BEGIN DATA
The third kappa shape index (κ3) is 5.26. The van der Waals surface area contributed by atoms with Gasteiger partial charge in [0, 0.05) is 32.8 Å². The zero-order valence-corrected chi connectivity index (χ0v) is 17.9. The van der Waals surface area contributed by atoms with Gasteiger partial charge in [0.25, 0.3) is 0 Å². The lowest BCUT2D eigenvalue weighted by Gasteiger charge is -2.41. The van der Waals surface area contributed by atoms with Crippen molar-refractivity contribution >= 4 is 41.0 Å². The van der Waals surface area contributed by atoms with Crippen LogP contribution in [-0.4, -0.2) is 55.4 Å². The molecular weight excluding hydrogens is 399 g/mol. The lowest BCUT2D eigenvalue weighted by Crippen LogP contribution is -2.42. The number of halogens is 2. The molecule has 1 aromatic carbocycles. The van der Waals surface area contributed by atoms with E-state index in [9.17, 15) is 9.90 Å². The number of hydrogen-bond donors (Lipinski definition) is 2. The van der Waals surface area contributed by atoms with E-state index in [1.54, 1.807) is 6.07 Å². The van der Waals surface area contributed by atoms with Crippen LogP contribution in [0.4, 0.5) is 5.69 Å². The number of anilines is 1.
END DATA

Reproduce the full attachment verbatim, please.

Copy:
The third kappa shape index (κ3) is 5.26. The van der Waals surface area contributed by atoms with Gasteiger partial charge in [0, 0.05) is 32.8 Å². The zero-order valence-corrected chi connectivity index (χ0v) is 17.9. The van der Waals surface area contributed by atoms with Gasteiger partial charge in [0.25, 0.3) is 0 Å². The lowest BCUT2D eigenvalue weighted by Gasteiger charge is -2.41. The van der Waals surface area contributed by atoms with Crippen molar-refractivity contribution >= 4 is 41.0 Å². The van der Waals surface area contributed by atoms with Crippen LogP contribution in [-0.4, -0.2) is 55.4 Å². The molecular weight excluding hydrogens is 399 g/mol. The lowest BCUT2D eigenvalue weighted by Crippen LogP contribution is -2.42. The number of halogens is 2. The molecule has 1 aromatic carbocycles. The van der Waals surface area contributed by atoms with E-state index in [9.17, 15) is 9.90 Å². The number of hydrogen-bond donors (Lipinski definition) is 2. The van der Waals surface area contributed by atoms with E-state index in [1.54, 1.807) is 6.07 Å². The van der Waals surface area contributed by atoms with Crippen LogP contribution in [0.4, 0.5) is 5.69 Å². The number of anilines is 1.